The administrative share is a default sharing setting in Windows networks to allow administrators to access all drives and partitions on the network. The system creates and controls these shares automatically, although users can disable or delete them if necessary. These sharing settings are most relevant to corporate networks, where administrators need to be able to quickly access computers in the network and also need high level permissions to perform various tasks.
Addresses for administrative shares can be reached by typing in the computer and drive identification, followed by a dollar sign, for example C$. It will be necessary to be logged on as an administrator to access the share. Other administrative shares include IPC$, PRINT$, and FAX$ shares for these networked functions. The administrator can remotely access the print settings, for example, on a user's computer.
The operating system will hide an administrative share. In a list of available shares and settings, these shares do not show up. This is a security measure to make such shares less accessible. Even hidden, they can be a security concern, as some viruses and exploits take advantage of the administrative share setup. They can spread through a network over these shares and may do substantial damage. Administrators may decide to disable some or all of these shares for security on a company network.
Individual computer users at home have administrative share access, but they are not usually a significant cause for concern. Those working on wireless networks should make sure their networks are protected for security, and can configure their home networks to limit administrative access. Users who still have concerns or who handle confidential and sensitive material for work can disable the administrative share. Employees with security concerns about work they take home can also meet with the information technology department to discuss the steps they can take to protect their security.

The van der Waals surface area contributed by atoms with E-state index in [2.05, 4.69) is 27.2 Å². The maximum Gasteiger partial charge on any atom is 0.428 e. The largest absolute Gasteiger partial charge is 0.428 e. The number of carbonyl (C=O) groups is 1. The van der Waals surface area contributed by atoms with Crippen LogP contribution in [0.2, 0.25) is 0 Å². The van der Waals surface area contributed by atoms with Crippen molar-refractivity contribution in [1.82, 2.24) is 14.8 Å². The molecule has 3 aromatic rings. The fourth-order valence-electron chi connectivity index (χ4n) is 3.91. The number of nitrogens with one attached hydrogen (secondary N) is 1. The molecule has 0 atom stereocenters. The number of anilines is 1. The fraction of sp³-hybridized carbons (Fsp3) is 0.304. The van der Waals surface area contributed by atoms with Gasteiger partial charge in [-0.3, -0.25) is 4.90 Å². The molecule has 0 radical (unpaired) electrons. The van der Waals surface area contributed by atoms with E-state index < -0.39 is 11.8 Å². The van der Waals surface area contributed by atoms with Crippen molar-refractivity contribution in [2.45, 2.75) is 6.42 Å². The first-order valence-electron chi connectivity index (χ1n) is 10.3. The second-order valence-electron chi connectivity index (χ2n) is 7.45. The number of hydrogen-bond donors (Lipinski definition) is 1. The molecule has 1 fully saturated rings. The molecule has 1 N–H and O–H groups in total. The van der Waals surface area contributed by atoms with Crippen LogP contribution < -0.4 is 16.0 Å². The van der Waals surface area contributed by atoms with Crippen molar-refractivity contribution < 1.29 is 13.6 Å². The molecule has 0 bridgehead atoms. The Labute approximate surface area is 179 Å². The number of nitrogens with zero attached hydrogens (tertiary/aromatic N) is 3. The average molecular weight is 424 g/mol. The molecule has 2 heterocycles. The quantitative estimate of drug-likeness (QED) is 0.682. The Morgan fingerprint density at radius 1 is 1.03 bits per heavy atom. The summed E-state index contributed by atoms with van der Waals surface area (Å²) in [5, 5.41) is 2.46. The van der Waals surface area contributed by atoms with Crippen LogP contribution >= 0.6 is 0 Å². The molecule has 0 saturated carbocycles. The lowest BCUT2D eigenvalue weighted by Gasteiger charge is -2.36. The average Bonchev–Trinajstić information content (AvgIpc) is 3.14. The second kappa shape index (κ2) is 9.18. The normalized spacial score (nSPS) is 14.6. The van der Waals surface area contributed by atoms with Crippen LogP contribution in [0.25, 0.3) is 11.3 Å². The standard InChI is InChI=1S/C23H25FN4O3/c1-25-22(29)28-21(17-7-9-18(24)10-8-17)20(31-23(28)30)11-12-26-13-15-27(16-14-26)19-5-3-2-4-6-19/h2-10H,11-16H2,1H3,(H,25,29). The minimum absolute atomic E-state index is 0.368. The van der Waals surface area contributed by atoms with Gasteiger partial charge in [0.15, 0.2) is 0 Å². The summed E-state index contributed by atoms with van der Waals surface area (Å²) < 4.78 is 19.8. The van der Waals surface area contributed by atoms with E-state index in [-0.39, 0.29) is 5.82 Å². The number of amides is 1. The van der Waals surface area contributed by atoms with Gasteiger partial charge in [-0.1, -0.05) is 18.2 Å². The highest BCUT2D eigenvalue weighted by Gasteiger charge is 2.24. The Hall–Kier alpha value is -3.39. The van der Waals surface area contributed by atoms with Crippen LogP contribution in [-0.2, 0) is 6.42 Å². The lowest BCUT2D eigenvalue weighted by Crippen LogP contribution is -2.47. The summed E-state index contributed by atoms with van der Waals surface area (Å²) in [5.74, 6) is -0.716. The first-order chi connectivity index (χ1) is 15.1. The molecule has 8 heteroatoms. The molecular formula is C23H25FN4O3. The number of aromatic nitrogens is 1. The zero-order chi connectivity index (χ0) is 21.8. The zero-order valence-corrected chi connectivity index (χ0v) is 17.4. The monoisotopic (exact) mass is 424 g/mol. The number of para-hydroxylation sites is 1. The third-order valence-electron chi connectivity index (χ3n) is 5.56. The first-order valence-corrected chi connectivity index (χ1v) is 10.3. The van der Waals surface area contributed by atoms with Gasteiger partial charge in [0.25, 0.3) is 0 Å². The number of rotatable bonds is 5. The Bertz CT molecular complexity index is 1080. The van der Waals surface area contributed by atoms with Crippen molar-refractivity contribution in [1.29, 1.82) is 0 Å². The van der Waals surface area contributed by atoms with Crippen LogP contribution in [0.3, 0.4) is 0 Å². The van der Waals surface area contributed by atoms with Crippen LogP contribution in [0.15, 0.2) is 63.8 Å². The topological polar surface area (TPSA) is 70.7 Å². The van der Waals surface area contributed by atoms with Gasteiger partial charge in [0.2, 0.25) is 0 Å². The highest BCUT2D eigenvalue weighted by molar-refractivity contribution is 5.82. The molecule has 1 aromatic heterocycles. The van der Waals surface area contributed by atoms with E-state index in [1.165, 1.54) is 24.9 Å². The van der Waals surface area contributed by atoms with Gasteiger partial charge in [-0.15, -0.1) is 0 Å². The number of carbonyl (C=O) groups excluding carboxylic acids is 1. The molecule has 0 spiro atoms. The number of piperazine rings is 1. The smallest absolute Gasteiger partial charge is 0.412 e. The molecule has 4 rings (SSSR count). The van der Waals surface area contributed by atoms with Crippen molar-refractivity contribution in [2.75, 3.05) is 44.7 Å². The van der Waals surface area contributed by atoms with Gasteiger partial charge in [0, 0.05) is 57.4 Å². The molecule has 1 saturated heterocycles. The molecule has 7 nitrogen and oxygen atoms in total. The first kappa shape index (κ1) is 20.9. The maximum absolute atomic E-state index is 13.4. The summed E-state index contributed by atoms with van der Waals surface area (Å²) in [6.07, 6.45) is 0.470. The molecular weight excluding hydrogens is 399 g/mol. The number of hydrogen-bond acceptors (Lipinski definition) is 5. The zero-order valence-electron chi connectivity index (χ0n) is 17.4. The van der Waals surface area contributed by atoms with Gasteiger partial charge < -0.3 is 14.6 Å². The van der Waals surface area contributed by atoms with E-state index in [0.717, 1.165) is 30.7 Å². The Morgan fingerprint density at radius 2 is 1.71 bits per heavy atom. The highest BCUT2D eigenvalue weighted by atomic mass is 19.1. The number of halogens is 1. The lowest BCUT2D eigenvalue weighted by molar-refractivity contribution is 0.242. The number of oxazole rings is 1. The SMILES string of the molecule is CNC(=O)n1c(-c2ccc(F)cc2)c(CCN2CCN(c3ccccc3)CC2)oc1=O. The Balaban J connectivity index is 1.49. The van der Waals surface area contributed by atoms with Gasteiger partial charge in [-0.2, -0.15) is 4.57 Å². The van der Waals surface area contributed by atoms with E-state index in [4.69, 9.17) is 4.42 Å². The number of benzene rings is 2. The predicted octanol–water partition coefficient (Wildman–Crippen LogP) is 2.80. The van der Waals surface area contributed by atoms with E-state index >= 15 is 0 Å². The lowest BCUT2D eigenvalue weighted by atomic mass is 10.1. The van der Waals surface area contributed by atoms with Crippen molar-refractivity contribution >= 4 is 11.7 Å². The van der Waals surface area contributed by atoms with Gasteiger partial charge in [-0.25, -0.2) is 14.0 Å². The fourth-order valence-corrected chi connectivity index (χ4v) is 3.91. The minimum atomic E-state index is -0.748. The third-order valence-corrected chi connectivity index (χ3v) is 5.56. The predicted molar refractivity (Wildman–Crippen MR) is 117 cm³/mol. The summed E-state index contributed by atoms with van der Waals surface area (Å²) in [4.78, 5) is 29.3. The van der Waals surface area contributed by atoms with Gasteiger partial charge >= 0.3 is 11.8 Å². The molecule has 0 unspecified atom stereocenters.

Administrators working on an enterprise network like an office or building network need to be careful with their usernames and passwords. It is not advisable to leave a computer logged in with an administrator's access information, as anyone passing by would be able to use the administrator's account. The high level access could result in an information breach, or a user could unwittingly create a security hole in the system without realizing it. Information technology departments may require administrators to periodically change their passwords and use random password generation to increase the security of their passwords.